Template:/box-header The 1980s, spoken as "the Nineteen Eighties" or abbreviated as "The Eighties" or "the '80s", was the decade that began on January 1, 1980, and ended on December 31, 1989. This was the ninth decade of the 20th century.
The time period saw great social, economic, and general change as wealth and production migrated to newly industrializing economies. As economic liberalization increased in the developed world, multiple multinational corporations associated with the manufacturing industry relocated into Thailand, Malaysia, Mexico, South Korea, Taiwan, and China. Japan and West Germany are the most notable developed countries that continued to enjoy rapid economic growth during the decade while other developed nations, particularly the United Kingdom and the United States, re-adopted laissez-faire economic policies. The decade significantly saw the phenomena of Glasnost and Perestroika in the USSR, paving the way for transition from the bipolar world of the Cold War during the early 1990s.
Technically and culturally the 80s also represented a significant transition too as they saw the realm of computing expand from a primarily business and academic phenomenon into the home with the advent of the personal computer, accompanied with the growth of the software industry, ultimately paving the way for the World Wide Web on the Internet. Template:/box-footer
The Keating Five were five United States Senators accused of corruption in 1989, igniting a major political scandal as part of the larger Savings and Loan crisis of the late 1980s and early 1990s. The five senators – Alan Cranston (Democrat of California), Dennis DeConcini (Democrat of Arizona), John Glenn (Democrat of Ohio), John McCain (Republican of Arizona), and Donald W. Riegle, Jr. (Democrat of Michigan) – were accused of improperly intervening in 1987 on behalf of Charles H. Keating, Jr., Chairman of the Lincoln Savings and Loan Association, which was the target of a regulatory investigation by the Federal Home Loan Bank Board (FHLBB). The FHLBB subsequently backed off taking action against Lincoln.
Lincoln Savings and Loan collapsed in 1989, at a cost of over $3 billion to the federal government. Some 23,000 Lincoln bondholders were defrauded and many investors lost their life savings. The substantial political contributions Keating had made to each of the senators, totaling $1.3 million, attracted considerable public and media attention. After a lengthy investigation, the Senate Ethics Committee determined in 1991 that Cranston, DeConcini, and Riegle had substantially and improperly interfered with the FHLBB's investigation of Lincoln Savings, with Cranston receiving a formal reprimand. Senators Glenn and McCain were cleared of having acted improperly but were criticized for having exercised "poor judgment".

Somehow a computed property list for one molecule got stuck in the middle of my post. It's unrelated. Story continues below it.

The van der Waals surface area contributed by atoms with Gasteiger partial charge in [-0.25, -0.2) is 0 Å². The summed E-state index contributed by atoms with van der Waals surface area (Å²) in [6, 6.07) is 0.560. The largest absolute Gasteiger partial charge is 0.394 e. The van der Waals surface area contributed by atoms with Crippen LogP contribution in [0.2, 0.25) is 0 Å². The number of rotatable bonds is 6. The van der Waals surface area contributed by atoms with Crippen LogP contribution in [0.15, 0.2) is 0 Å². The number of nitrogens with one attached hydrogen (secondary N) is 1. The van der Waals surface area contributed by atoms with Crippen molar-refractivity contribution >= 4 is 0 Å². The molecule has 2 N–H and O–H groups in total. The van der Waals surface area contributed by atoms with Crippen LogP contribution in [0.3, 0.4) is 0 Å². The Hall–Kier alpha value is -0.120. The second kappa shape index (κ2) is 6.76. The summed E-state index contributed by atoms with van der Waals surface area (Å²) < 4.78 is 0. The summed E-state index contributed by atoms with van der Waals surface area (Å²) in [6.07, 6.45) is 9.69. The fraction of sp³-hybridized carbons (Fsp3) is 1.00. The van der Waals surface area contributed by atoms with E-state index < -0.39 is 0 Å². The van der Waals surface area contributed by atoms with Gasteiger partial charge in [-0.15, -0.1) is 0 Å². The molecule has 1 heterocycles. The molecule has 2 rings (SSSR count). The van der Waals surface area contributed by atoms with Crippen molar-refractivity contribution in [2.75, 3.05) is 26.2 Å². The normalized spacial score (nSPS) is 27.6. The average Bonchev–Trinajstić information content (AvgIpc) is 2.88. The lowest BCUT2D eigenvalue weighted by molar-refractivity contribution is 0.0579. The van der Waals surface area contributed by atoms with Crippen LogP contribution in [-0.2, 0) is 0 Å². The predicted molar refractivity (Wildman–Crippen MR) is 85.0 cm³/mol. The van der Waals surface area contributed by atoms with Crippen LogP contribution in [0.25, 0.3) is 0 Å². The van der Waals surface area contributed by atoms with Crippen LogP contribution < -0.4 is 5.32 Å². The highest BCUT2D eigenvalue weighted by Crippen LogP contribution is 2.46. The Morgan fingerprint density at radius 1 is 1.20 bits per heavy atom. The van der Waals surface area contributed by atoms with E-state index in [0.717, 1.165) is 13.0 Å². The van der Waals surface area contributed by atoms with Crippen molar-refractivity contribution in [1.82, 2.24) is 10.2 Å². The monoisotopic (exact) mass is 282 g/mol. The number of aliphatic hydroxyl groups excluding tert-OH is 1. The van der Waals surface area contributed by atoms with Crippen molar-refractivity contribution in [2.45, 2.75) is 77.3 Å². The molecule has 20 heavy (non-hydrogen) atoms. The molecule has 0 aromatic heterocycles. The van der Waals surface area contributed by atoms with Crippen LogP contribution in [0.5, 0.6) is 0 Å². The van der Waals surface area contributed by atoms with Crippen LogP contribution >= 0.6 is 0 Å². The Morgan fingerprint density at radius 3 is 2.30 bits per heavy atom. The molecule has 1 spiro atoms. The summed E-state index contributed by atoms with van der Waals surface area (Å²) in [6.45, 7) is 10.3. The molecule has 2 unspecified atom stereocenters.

All five senators served out their terms. Only Glenn and McCain ran for re-election, and they both retained their seats. McCain would go on to run for President of the United States twice, and was the Republican Party nominee in 2008.
Howard Scott Warshaw (born July 30, 1957), also known as HSW, is an American psychotherapist and former game designer who is best known for his work at Atari in the early 1980s. There, he designed and programmed the games Yars' Revenge, Raiders of the Lost Ark, and E.T. the Extra-Terrestrial, all for the Atari 2600 video game console. He has also written two books as well as produced and directed three documentaries.
Before entering game design, Warshaw was "Colorado born, Jersey raised, and New Orleans schooled." He attended Tulane University, where he received a Bachelor’s Degree, with a double major in Math and Economics. He graduated Phi Beta Kappa and received a scholarship for his graduate work in Computer Science. One year later he received his Master’s Degree in Computer Engineering.
After graduation, he began work at Hewlett-Packard as a multi-terminal systems engineer. In 1981, he went to work for Atari.
Warshaw's first success, Yars' Revenge, first started as an Atari 2600 adaptation of the arcade game Star Castle. However, as limitations became clear, Warshaw re-adapted the concept into a new game involving mutated houseflies defending their world against an alien attacker. The game's working title was Time Freeze. Playtesting by Atari found that the game was popular with women. The game was a major success and is still regarded as one of the best games made for the Atari 2600. This led Warshaw to be picked as the designer of the game adaptation of the film Raiders of the Lost Ark, which was also a commercial success and was critically acclaimed at the time.
It was his success on Raiders that led to Warshaw being chosen to design and program the ill-fated Atari 2600 adaptation of E.T. the Extra-Terrestrial. Problems began early as he was only given five weeks to go from concept to finished product. Warshaw was assisted by Jerome Domurat, a graphics designer at Atari. Although the game was finished on time, it was poorly received and seen as being confusing and frustrating. Atari took a major financial loss on the project which, combined with other poor business decisions and conditions, led to the company being divided and sold within two years.